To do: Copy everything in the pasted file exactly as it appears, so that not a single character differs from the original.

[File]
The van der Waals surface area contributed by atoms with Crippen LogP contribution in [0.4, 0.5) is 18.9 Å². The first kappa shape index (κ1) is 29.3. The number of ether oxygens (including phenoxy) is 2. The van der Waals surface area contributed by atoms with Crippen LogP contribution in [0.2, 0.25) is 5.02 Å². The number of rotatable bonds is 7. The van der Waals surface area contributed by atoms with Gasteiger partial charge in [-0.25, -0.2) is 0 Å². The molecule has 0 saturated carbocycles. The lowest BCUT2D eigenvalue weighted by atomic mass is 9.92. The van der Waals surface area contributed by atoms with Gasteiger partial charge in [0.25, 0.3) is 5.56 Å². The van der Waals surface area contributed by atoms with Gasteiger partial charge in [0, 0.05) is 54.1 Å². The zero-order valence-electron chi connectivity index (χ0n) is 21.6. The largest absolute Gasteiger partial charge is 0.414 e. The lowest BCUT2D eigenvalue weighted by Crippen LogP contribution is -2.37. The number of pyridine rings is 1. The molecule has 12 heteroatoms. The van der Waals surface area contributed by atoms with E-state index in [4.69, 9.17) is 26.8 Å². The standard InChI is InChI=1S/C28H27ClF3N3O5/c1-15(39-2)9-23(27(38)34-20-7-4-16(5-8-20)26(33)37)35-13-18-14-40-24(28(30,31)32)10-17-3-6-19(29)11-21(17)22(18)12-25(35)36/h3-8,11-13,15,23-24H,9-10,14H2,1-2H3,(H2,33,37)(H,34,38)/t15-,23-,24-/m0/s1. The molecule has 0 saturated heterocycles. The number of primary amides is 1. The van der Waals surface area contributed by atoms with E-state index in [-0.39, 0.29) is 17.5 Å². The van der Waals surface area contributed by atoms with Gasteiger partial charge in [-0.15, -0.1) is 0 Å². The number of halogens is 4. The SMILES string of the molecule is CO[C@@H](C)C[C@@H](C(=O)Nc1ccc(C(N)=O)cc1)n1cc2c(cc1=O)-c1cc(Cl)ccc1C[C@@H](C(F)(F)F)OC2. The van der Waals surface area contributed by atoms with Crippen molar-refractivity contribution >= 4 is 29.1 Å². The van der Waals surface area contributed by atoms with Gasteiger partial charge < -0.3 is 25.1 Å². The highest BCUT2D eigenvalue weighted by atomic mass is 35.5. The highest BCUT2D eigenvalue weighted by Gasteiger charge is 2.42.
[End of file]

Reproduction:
The van der Waals surface area contributed by atoms with Crippen LogP contribution in [0.4, 0.5) is 18.9 Å². The first kappa shape index (κ1) is 29.3. The number of ether oxygens (including phenoxy) is 2. The van der Waals surface area contributed by atoms with Crippen LogP contribution in [0.2, 0.25) is 5.02 Å². The number of rotatable bonds is 7. The van der Waals surface area contributed by atoms with Gasteiger partial charge in [-0.25, -0.2) is 0 Å². The molecule has 0 saturated carbocycles. The lowest BCUT2D eigenvalue weighted by atomic mass is 9.92. The van der Waals surface area contributed by atoms with Gasteiger partial charge in [0.25, 0.3) is 5.56 Å². The van der Waals surface area contributed by atoms with Gasteiger partial charge in [0, 0.05) is 54.1 Å². The zero-order valence-electron chi connectivity index (χ0n) is 21.6. The largest absolute Gasteiger partial charge is 0.414 e. The lowest BCUT2D eigenvalue weighted by Crippen LogP contribution is -2.37. The number of pyridine rings is 1. The molecule has 12 heteroatoms. The van der Waals surface area contributed by atoms with E-state index in [4.69, 9.17) is 26.8 Å². The standard InChI is InChI=1S/C28H27ClF3N3O5/c1-15(39-2)9-23(27(38)34-20-7-4-16(5-8-20)26(33)37)35-13-18-14-40-24(28(30,31)32)10-17-3-6-19(29)11-21(17)22(18)12-25(35)36/h3-8,11-13,15,23-24H,9-10,14H2,1-2H3,(H2,33,37)(H,34,38)/t15-,23-,24-/m0/s1. The molecule has 0 saturated heterocycles. The number of primary amides is 1. The van der Waals surface area contributed by atoms with E-state index in [-0.39, 0.29) is 17.5 Å². The van der Waals surface area contributed by atoms with Gasteiger partial charge in [-0.15, -0.1) is 0 Å². The number of halogens is 4. The SMILES string of the molecule is CO[C@@H](C)C[C@@H](C(=O)Nc1ccc(C(N)=O)cc1)n1cc2c(cc1=O)-c1cc(Cl)ccc1C[C@@H](C(F)(F)F)OC2. The van der Waals surface area contributed by atoms with Crippen molar-refractivity contribution >= 4 is 29.1 Å². The van der Waals surface area contributed by atoms with Gasteiger partial charge < -0.3 is 25.1 Å². The highest BCUT2D eigenvalue weighted by atomic mass is 35.5. The highest BCUT2D eigenvalue weighted by Gasteiger charge is 2.42.